It seems to be a natural progression for a reader to want to become a writer. I am proud that I have achieved this goal, and that I remain consistently published which is no mean feat. To spend each and every day lost in books, fluttering through pages makes me so happy. I love my cosy little study and my personal library of books collected over many years.
As a child growing up, we didn't have much money. My dad was a redundant steel worker, struck down with unemployment in the recession of the 1980s. I got most of my books for birthdays and Yuletide gifts - they were a luxury to be treasured. I still feel this way about my books.
When I was a girl I made good use of the local library and it was from reading that most of my ambitions began to formulate in my mind. After stumbling across Judith Beresford's Jackie pony books I begged for riding lessons and I loved being out on horseback. The character of Beth in Little Women made me want to learn to play a piano, while Jo would feed my ambitions to write. Ballet Shoes for Anna set my heart racing and my feet longing for Pointe shoes and ballet school. Reading the Chalet School and Malory Towers series of books helped to make me more interested in my own school days... I even asked my parents if I could go to boarding school!
I can only imagine how bewildered my working class parents must have felt when their daughter felt the need for a pony, riding lessons, a piano and music tutor, ballet classes and boarding school. I aspired to live a completely different way of life to the one I was born into. My rather strict grandmother would even go so far as to confiscate books from me as a punishment because they gave me 'too many ideas'! Now that I am published and make my living as a writer, I do feel that I have proven that my ideas are in fact a good thing and that reading was never a 'waste of time'.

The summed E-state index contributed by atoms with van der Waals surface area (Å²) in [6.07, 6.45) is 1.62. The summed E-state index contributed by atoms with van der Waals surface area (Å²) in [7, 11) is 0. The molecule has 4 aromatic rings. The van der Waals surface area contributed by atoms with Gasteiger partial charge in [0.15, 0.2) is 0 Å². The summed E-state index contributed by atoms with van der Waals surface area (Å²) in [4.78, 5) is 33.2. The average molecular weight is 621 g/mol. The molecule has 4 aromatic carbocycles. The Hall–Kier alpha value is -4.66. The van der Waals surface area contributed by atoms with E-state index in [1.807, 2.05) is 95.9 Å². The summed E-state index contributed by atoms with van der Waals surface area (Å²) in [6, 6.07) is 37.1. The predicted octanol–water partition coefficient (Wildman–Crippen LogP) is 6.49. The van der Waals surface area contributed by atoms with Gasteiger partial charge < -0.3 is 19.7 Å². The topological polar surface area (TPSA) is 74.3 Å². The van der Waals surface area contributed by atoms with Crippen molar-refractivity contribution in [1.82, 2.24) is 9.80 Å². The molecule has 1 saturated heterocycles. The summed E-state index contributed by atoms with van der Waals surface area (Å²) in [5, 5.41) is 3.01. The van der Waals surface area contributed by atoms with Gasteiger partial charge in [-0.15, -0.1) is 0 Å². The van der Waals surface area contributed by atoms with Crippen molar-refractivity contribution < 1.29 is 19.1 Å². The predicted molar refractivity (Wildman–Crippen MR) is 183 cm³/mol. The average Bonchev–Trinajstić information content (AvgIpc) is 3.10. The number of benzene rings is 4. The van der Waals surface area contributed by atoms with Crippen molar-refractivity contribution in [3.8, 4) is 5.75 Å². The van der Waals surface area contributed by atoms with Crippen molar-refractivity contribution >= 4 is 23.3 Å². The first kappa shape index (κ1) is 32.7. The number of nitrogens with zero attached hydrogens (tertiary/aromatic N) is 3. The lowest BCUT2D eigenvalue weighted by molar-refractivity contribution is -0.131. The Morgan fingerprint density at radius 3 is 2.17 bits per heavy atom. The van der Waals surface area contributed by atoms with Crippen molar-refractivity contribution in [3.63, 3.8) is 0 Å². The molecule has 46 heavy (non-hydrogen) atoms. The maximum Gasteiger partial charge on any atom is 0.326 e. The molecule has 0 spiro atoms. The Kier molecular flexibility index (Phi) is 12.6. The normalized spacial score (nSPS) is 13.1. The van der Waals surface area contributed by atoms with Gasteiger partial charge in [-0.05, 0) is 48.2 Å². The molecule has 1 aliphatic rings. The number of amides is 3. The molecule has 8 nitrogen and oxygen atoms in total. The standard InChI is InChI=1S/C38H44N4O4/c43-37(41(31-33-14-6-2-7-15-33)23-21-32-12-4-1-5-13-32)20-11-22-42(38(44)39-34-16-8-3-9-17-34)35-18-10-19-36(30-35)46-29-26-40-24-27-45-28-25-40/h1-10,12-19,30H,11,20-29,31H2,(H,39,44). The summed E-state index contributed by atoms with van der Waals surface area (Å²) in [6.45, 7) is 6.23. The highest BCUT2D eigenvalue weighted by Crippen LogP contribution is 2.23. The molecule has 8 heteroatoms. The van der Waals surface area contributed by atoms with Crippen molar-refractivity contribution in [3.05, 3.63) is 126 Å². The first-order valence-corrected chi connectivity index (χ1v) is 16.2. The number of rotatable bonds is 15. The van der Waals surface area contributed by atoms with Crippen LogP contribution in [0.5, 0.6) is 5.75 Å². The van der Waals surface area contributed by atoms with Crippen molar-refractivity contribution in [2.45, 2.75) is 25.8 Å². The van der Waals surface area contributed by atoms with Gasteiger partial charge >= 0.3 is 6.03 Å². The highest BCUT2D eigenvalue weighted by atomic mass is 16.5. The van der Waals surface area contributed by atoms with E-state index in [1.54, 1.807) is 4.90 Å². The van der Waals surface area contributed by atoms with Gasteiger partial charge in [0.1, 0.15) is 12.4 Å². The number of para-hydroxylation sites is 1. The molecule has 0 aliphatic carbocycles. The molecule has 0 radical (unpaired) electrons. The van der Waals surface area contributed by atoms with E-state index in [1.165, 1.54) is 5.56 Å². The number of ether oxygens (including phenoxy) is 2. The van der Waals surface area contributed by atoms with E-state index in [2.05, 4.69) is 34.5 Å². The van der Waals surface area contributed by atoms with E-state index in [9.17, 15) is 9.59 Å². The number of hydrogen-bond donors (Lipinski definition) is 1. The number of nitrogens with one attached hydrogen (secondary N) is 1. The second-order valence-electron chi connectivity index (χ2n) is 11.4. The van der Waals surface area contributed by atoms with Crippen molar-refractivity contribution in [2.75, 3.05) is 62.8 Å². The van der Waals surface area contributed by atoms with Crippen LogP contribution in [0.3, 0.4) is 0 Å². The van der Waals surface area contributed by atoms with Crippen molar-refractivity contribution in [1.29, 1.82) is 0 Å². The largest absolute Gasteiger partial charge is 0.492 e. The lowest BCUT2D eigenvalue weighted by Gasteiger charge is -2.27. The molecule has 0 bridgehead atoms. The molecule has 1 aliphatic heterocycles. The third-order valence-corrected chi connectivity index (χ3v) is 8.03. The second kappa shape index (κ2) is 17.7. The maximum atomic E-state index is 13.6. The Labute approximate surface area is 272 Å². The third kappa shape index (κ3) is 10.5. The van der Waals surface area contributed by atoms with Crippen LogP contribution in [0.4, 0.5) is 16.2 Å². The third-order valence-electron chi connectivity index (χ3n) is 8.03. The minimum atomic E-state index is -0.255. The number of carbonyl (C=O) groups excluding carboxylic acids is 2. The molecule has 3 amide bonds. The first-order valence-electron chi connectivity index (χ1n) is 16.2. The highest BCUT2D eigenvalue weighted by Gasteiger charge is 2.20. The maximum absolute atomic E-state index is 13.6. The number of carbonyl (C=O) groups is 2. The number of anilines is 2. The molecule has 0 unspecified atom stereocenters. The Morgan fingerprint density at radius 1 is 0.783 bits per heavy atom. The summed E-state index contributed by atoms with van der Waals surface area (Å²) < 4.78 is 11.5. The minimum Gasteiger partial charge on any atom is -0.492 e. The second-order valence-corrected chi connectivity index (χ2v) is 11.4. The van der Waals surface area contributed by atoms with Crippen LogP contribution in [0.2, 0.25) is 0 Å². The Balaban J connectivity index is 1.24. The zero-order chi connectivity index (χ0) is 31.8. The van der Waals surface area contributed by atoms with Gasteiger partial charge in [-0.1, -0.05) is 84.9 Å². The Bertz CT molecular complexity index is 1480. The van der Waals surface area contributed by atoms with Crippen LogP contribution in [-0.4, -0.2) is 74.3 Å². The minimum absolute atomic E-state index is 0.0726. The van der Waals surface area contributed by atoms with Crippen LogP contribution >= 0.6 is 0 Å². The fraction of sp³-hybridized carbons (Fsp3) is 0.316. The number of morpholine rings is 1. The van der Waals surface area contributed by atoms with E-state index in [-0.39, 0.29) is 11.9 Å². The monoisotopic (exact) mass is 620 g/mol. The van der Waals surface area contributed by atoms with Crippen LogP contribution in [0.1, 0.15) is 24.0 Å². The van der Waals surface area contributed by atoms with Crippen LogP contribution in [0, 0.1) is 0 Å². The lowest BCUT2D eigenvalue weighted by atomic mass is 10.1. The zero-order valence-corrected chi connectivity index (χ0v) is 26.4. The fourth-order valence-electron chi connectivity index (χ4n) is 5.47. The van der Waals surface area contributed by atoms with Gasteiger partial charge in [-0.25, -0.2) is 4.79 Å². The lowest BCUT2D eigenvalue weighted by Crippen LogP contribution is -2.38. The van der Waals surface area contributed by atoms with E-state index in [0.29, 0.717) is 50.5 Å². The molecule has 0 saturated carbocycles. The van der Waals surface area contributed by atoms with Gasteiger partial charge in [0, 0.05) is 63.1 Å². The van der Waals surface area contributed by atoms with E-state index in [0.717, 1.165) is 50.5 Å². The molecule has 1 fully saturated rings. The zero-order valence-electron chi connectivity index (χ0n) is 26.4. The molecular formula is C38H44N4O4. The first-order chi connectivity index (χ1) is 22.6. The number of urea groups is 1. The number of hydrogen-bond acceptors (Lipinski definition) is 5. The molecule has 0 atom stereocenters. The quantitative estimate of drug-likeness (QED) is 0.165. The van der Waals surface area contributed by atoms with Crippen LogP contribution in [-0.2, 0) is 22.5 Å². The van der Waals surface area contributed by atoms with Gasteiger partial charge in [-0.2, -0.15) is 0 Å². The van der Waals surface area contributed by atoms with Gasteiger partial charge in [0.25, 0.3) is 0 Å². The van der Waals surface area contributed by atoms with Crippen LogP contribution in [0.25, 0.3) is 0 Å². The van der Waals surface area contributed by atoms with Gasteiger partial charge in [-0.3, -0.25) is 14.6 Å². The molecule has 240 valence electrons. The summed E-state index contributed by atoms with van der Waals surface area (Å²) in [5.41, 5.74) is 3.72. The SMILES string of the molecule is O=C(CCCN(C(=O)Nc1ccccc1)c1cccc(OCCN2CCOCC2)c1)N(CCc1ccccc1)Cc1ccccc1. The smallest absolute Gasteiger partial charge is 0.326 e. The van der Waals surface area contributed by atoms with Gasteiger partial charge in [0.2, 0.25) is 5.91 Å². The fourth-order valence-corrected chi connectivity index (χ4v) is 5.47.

I suppose I regard books as a magical ticket to freedom and escape; without my early reading habits who knows if I would be published today? Who knows if I would have found my way to equestrianism, music and dance? Books opened up so many doors for me and I am sure it must the same for others too. With illiteracy a growing problem in society it worries me that some young people will have this door to personal aspiration forever closed to them. Books have always been an inspiration to me; they have shaped my adult life and in turn I hope my own writing has gone on to inspire other people too. For me reading and ambition cannot be separated; they go hand in hand, working in conjunction with one another to help a person grow and develop into a productive member of society. Without books I might not have developed my ability to make goals and achieve my ambitions. Without books I would be someone else entirely.
How have books shaped your ambitions and aspirations? How are they shaping your children?